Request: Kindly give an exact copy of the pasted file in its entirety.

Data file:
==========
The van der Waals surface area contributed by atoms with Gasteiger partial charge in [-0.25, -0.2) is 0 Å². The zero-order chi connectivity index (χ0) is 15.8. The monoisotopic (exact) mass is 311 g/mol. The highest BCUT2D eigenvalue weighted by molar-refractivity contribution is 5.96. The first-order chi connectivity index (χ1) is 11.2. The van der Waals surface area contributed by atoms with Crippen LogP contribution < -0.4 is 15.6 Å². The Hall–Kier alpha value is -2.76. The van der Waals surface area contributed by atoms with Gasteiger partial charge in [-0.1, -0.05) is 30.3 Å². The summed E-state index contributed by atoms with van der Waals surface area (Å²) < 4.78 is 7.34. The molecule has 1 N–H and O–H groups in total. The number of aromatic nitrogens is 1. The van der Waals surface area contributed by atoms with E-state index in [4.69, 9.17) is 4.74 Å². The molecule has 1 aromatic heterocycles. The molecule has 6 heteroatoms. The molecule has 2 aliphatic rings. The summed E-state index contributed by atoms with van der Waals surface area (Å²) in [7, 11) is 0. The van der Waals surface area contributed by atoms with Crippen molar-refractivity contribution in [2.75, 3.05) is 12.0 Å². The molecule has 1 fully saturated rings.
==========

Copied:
The van der Waals surface area contributed by atoms with Gasteiger partial charge in [-0.25, -0.2) is 0 Å². The zero-order chi connectivity index (χ0) is 15.8. The monoisotopic (exact) mass is 311 g/mol. The highest BCUT2D eigenvalue weighted by molar-refractivity contribution is 5.96. The first-order chi connectivity index (χ1) is 11.2. The van der Waals surface area contributed by atoms with Crippen LogP contribution < -0.4 is 15.6 Å². The Hall–Kier alpha value is -2.76. The van der Waals surface area contributed by atoms with Gasteiger partial charge in [-0.1, -0.05) is 30.3 Å². The summed E-state index contributed by atoms with van der Waals surface area (Å²) < 4.78 is 7.34. The molecule has 1 N–H and O–H groups in total. The number of aromatic nitrogens is 1. The van der Waals surface area contributed by atoms with E-state index in [4.69, 9.17) is 4.74 Å². The molecule has 1 aromatic heterocycles. The molecule has 6 heteroatoms. The molecule has 2 aliphatic rings. The summed E-state index contributed by atoms with van der Waals surface area (Å²) in [7, 11) is 0. The van der Waals surface area contributed by atoms with Crippen molar-refractivity contribution in [2.75, 3.05) is 12.0 Å². The molecule has 1 fully saturated rings.